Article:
Opinion: Obamacare's 'Failure' in North Carolina

Why health insurance has reached a crisis point in the Tar Heel State


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It’s been a few weeks since Aetna decided to withdraw from the federal health insurance marketplace in North Carolina, a decision made for questionable reasons and with hard consequences for hundreds of thousands of North Carolinians, including me.

It’s frustrating enough to consider the possibility of one insurance carrier, Blue Cross Blue Shield, on the federal exchange, or none at all. It’s almost as frustrating to witness the coverage of Aetna’s (and UnitedHealthcare’s) exits focus on effects and only slightly on causes, as if the impending “failure” of the Affordable Care Act in this state is the result of natural market churn that the law’s architects failed to foresee.

Yesterday, the CEO of BCBS North Carolina told a breakfast crowd at Carmel Country Club that the insurer will decide by Sept. 23 whether it would pull out, too. Brad Wilson said former UHC and Aetna customers will sign up for BCBS plans when open enrollment for 2017 begins Nov. 1, and the company doesn’t have enough time to hire and train customer service staff by then to meet the extra demand.

If Blue Cross withdraws from the federal marketplace, an estimated 600,000 to 700,000 people who buy insurance on the federal marketplace will be flat out of luck. “It’s clear something’s wrong,” Wilson said. “Something’s not working right.”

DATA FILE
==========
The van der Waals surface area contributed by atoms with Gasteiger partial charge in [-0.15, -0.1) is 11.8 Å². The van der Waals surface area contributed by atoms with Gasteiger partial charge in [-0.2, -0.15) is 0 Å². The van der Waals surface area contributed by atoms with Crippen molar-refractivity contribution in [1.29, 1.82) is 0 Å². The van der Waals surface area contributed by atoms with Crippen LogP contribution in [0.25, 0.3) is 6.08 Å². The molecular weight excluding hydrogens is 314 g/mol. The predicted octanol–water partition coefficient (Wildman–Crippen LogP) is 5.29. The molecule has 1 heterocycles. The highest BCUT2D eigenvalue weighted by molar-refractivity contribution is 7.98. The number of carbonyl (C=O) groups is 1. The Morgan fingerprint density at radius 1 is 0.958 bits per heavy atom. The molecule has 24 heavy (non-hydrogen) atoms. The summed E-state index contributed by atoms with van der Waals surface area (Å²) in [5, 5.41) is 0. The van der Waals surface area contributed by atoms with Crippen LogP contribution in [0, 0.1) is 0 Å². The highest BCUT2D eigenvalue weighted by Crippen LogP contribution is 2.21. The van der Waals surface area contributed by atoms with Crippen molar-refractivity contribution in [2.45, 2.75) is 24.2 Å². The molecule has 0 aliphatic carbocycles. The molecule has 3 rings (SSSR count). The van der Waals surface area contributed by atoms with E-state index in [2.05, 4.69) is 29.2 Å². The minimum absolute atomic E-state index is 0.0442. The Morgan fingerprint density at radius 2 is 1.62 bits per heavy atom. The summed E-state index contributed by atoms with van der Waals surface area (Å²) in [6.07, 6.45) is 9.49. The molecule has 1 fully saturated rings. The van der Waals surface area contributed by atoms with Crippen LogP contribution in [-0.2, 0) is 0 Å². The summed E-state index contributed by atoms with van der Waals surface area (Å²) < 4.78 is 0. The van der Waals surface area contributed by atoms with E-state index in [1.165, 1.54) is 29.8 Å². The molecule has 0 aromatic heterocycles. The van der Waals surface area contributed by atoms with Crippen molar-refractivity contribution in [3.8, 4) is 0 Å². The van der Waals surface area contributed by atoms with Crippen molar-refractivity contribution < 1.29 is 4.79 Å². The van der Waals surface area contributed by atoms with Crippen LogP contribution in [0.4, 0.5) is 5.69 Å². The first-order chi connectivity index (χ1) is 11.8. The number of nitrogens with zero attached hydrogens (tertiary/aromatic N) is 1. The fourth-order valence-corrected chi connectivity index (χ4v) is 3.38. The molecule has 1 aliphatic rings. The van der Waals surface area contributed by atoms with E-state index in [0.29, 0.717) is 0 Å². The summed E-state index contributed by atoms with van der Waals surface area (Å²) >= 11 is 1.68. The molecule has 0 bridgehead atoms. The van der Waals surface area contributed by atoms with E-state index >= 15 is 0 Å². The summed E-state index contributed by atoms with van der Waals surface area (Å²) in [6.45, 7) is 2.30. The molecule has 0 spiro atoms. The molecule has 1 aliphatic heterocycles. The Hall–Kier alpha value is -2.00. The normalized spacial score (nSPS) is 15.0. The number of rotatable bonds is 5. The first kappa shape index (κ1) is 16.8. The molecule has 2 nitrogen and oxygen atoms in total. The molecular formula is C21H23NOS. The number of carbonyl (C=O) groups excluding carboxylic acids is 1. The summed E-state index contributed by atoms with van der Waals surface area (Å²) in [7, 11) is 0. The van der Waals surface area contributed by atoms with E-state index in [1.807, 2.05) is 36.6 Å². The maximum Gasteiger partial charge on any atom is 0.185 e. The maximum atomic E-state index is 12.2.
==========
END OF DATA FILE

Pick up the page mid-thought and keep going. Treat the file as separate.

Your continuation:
No kidding. The ACA is failing in North Carolina because the General Assembly, in conjunction with Congress, wanted it to fail and acted to guarantee it would.

The Los Angeles Times recently took a broad view of the ACA’s woes in North Carolina and other states, summarizing the issue this way:

As insurers exit Obamacare marketplaces across the country, critics of the Affordable Care Act have redoubled claims that the health law isn’t working.

Yet these same critics, many of them Republican politicians in red states, took steps over the last several years to undermine the 2010 law and fuel the current turmoil in their insurance markets.

Among other things, they blocked expansion of Medicaid coverage for the poor, erected barriers to enrollment and refused to move health plans into the Obamacare marketplaces, a key step to bringing in healthier consumers.

Those decisions left the marketplaces in many red states with poorer, sicker customers than they otherwise might have had.

Now, consumers are paying the price, as insurers seek major rate hikes or stop selling plans altogether.

Indeed, eight of the nine states where consumer choices will be most limited in 2017 have rejected Medicaid expansion and taken other steps that have weakened their marketplaces, data show.

“It’s the same basic lesson I tell my kids,” said Manatt Health managing director Joel Ario, a former insurance commissioner in Oregon and Pennsylvania. “If you put the work into something, you will get results. If you just sit on the sidelines and complain, you shouldn’t be surprised if things don’t work out.”